Planning Your Web Site

Are You Ready?

Before creating a web site for your business, spend some time determining if you're really ready to open an office or store on the internet.

  • Does this medium help your business accomplish it's objectives?
  • Are you willing to devote the resources needed to maintain the site over time? (Having as much up-to-date information as possible on your site is important for establishing a polished image. This requires constant maintenance of the site.)


While the internet is opening up new marketing opportunities for businesses large and small, it's still just one of the many marketing tools you might use and it might not be right for your business.

Plan to Succeed

If you decide a web site is right for your business, develop a plan.

  • A diagram of the layout of your pages and how they link to one another is an important first step.
  • Identify who will maintain the web site and how much time-sensitive material to include.


If you plan to use a web designer to create your html and graphics, the more time you invest in pre-planning, the faster and more effective the designer can be.

Before you select a designer:

  • Take the time to review their previous work
  • Calculate costs of both the design and the ongoing revision process
  • Be prepared to supply ideas of what you want the 'look and feel' of your site to be, existing or new logo theme, graphic ideas, product photos and content, as well as your web site diagram. If you are unsure of what direction to take with your site design, a good designer will assist you with suggestions about a presentation that will best suit your content type.



You're probably aware that your web site will be viewed not only by your customers, but also by many others such as prospects, suppliers, and web community members around the world. Identify your most important audience and focus your message on them. Don't try to please everyone ­ you can't!

Develop a User-Friendly, Appealing Site

Interest the visitor quickly with your home page. It should:

  • Display a sharp logo, graphic and/or other caption at the top that invites the reader to stay and conveys the core mission of your business
  • Load fairly quickly without large graphics or lengthy text
  • Contain details such as your company's mailing or email address somewhere on the page
  • Provide quick and logical ways to move to sections of interest within the web site using navigation icons, a side bar with a list of links, a map, etc.
  • Offer a returning viewer links to sections that contain updated news



Your homepage should not provide background information such as your company's history or a company "Who's Who" listing. If such information is included, it belongs on another page, perhaps as "About Us".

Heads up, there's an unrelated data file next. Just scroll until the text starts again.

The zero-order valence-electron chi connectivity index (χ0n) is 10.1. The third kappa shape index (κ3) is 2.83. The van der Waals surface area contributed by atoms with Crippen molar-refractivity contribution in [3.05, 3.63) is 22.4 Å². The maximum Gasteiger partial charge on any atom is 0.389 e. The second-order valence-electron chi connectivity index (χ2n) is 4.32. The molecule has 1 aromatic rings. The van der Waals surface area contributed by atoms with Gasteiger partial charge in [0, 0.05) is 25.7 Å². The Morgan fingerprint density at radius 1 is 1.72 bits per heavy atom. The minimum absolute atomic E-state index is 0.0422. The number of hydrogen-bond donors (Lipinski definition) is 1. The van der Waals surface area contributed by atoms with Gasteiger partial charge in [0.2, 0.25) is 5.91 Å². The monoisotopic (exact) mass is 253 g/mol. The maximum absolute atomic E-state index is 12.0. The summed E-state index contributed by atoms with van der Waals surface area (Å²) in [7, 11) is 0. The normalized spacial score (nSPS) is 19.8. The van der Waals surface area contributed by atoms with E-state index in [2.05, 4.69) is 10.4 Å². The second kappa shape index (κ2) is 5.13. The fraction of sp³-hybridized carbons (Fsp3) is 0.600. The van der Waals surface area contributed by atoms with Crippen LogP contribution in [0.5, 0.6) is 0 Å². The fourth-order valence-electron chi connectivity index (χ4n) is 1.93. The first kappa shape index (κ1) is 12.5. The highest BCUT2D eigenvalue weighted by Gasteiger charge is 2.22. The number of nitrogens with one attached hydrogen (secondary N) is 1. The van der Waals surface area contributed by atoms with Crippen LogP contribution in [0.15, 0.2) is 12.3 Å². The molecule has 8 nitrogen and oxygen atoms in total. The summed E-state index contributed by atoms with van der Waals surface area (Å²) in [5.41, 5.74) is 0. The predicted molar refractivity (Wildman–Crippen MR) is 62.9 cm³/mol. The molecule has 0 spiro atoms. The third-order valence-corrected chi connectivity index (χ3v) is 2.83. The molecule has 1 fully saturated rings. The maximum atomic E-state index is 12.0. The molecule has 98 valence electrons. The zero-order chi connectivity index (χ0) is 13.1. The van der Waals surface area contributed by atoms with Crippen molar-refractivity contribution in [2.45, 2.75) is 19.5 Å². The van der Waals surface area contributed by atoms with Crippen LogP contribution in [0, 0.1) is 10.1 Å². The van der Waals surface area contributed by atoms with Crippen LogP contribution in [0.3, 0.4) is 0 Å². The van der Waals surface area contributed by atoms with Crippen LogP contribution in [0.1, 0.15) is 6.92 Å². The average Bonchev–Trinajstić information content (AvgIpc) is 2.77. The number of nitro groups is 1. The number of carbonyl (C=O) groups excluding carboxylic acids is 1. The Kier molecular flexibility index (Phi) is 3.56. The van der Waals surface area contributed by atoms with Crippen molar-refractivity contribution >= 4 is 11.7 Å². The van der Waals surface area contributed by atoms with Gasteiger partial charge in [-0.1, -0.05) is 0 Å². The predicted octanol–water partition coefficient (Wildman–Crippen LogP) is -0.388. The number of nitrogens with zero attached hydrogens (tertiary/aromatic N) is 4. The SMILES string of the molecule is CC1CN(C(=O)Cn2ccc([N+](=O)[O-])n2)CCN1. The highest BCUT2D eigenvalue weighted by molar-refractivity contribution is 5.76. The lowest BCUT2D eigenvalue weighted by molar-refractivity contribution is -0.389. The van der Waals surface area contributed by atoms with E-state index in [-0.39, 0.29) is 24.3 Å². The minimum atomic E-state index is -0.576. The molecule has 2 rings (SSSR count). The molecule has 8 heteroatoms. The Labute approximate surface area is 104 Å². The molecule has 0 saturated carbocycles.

On all pages, be consistent in the "look and feel" and in navigation methods.

  • Give each page a consistent background and set of navigation links or icons.
  • Use meaningful key words or icons for these links so the viewer knows what will be found when they select it.



Select graphics and photographs that match the site's purpose.

Use appropriate graphics to communicate the concept of your company, service or product.
When an enlarged graphic or photo might be helpful, give the visitor the option to open it by clicking on a "thumbnail" (a smaller version of the graphic). This reduces the time required for loading the page. This gives the viewer the option of viewing/not viewing an enlarged graphic.

Content must be relevant and current.

Provide information that is clear and interesting to your visitor, with links to additional details if needed.
Consistently update your site and check the content for relevance and accuracy. Hire or assign someone who has the necessary time and skill to maintain your site.
Link to sites outside your site only when serious consideration has been given to how the links would benefit your site. (You may lose your viewer!) If link popularity is your focus, set up exchange links within a section entitled 'Resources' or 'Related Information'. Always set them to open in a new window.

Invite feedback.

Indicate on the site that inquiries and suggestions are welcome. Offer visitors several ways to respond: email - fax - phone - snail mail.



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